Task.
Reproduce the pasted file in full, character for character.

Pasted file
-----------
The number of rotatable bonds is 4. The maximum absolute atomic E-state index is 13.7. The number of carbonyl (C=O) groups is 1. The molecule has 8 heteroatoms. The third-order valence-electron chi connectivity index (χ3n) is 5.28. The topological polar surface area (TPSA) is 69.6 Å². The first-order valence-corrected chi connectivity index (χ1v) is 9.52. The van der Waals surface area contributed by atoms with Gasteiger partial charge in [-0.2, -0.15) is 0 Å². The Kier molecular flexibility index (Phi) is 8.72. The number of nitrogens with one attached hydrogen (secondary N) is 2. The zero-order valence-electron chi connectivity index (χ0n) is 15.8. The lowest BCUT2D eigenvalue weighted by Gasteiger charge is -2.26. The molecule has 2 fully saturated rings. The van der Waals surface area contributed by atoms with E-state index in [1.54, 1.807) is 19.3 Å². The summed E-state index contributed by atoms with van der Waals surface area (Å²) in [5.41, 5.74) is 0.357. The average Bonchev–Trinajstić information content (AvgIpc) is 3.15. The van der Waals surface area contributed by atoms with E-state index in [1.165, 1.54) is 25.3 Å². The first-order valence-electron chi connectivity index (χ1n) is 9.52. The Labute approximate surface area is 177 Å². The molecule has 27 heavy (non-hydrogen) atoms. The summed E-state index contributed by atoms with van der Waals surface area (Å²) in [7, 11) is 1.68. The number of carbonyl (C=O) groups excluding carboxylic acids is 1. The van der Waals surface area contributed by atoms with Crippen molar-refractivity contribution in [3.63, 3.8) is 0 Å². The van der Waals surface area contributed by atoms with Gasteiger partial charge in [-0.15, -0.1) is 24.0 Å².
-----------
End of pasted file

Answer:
The number of rotatable bonds is 4. The maximum absolute atomic E-state index is 13.7. The number of carbonyl (C=O) groups is 1. The molecule has 8 heteroatoms. The third-order valence-electron chi connectivity index (χ3n) is 5.28. The topological polar surface area (TPSA) is 69.6 Å². The first-order valence-corrected chi connectivity index (χ1v) is 9.52. The van der Waals surface area contributed by atoms with Gasteiger partial charge in [-0.2, -0.15) is 0 Å². The Kier molecular flexibility index (Phi) is 8.72. The number of nitrogens with one attached hydrogen (secondary N) is 2. The zero-order valence-electron chi connectivity index (χ0n) is 15.8. The lowest BCUT2D eigenvalue weighted by Gasteiger charge is -2.26. The molecule has 2 fully saturated rings. The van der Waals surface area contributed by atoms with E-state index in [1.54, 1.807) is 19.3 Å². The summed E-state index contributed by atoms with van der Waals surface area (Å²) in [5.41, 5.74) is 0.357. The average Bonchev–Trinajstić information content (AvgIpc) is 3.15. The van der Waals surface area contributed by atoms with E-state index in [1.165, 1.54) is 25.3 Å². The first-order valence-electron chi connectivity index (χ1n) is 9.52. The Labute approximate surface area is 177 Å². The molecule has 27 heavy (non-hydrogen) atoms. The summed E-state index contributed by atoms with van der Waals surface area (Å²) in [7, 11) is 1.68. The number of carbonyl (C=O) groups excluding carboxylic acids is 1. The van der Waals surface area contributed by atoms with Crippen molar-refractivity contribution in [3.63, 3.8) is 0 Å². The van der Waals surface area contributed by atoms with Gasteiger partial charge in [-0.15, -0.1) is 24.0 Å².